The Truth About Remarketing + Retargeting Ads - Digital Fuel Podcast Episode 3

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Podcast Transcript

Kevin: Hey everybody and welcome back to Digital Fuel podcast with Kevin and Matt. Kevin D'Arcy here from ThingsFuel Marketing. As always I've got my cohost, Matt, from Matty G Digital. Matt, how you're doing this morning?
Matt: My wife and you have both told me that I'm grumpy today.
Kevin: Well, we're going to get to that in a second, because I know what's got you all fired up and that's the reason that we're choosing today's topic, which, of course, is Remarketing And Retargeting.
Kevin: But, before I get into that, just a blatant shout-out and plug for ourselves here. If you guys are looking for awesome marketing services, whether it's for a local business or your midsize technology company or anything in between, go check us out. You can reach Matt's website at mattygdigital.com or my site, thinkfuel.ca.
Kevin: There's our blatant plug for today, now let's talk about remarketing. For anyone who's not familiar with the terms remarketing or retargeting, essentially what they are is they are those ads that you see that tend to follow you around the internet.
Kevin: You looked at a product or service online and then later that day when you're on Facebook or Instagram, you see an ad related to that product and that company. You are on Huffington Post later that afternoon reading an article and all of a sudden, there, that pops up again in front of you in that article.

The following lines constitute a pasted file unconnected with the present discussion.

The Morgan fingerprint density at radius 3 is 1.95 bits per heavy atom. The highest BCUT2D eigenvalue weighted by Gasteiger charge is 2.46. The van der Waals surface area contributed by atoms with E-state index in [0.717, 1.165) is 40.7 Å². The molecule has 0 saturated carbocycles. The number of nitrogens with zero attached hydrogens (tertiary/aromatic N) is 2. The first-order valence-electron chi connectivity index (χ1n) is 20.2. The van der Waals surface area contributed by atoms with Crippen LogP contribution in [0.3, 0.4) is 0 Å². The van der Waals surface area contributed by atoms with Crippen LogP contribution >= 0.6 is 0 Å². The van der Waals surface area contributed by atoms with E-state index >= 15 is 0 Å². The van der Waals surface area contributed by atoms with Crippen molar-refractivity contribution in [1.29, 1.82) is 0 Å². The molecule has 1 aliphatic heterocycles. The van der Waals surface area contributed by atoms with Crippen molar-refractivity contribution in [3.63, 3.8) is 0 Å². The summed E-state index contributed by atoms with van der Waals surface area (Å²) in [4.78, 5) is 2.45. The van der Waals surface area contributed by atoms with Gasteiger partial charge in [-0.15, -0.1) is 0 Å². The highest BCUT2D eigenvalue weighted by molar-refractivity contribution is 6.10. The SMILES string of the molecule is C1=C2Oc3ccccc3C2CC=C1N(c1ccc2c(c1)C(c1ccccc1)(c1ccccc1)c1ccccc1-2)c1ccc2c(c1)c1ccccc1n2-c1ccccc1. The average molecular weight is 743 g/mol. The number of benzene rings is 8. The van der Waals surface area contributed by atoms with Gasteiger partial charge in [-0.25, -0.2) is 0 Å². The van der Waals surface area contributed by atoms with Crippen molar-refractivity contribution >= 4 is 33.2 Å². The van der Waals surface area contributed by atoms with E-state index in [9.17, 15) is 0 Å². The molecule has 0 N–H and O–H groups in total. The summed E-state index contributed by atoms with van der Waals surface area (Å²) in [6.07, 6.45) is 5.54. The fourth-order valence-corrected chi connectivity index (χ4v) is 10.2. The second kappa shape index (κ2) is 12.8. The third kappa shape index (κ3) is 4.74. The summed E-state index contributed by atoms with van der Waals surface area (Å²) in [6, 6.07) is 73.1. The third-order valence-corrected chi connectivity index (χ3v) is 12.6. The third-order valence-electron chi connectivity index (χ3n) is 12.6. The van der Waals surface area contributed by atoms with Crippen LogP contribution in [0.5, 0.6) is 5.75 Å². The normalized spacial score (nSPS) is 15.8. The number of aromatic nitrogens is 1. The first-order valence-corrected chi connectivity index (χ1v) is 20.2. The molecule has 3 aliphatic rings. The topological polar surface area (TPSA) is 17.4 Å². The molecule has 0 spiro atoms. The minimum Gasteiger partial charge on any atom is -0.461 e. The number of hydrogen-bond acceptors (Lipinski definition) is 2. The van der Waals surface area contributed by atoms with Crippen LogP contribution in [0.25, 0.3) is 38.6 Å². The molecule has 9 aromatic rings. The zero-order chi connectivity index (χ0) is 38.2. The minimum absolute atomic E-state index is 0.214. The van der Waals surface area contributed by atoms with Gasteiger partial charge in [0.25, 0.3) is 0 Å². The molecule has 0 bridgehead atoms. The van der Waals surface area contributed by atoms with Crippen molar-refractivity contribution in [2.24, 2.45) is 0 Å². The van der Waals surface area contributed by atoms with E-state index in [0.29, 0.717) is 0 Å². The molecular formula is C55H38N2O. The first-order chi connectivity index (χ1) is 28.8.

Kevin: So it's ads that keep coming back over and over again, and they're typically used to improve brand awareness, but also add touchpoints to the marketing process. By that I mean, typically, when somebody is on your website for the first time, they're not ready to buy, they're not going to make an investment at that point. They're there doing some research, seeing if you have the right product or service for them.
Kevin: But, once they leave, what are we doing? We're relying on them to remember our company, our brand, our website, and come back to it when they're ready. Remarketing is one of these ways, one of these tools, that we can start following them around so that we're always top-of-mind for them.
Kevin: As we mentioned off the top, Matt's all fired up about remarketing and retargeting today. And so, Matt, why don't you tell us a little bit about what's got you angry today?
Matt: I was watching this podcast the other night, the Joe Rogan Podcast, and he had Neil deGrasse Tyson on talking about remarketing. It wasn't exactly about remarketing per say. I think they were talking more about internet privacy, but the conversation quickly turned to the ads that were following them around. They're not aware, remarketing, retargeting, whatever they refer to them as.
Matt: The thing that really started getting me upset in general as I took a step back and think about it was when intellectuals, two people that I believe are smart, Neil deGrasse Tyson, an extremely intelligent person, when intellectuals like that start talking about things that they're not really familiar with.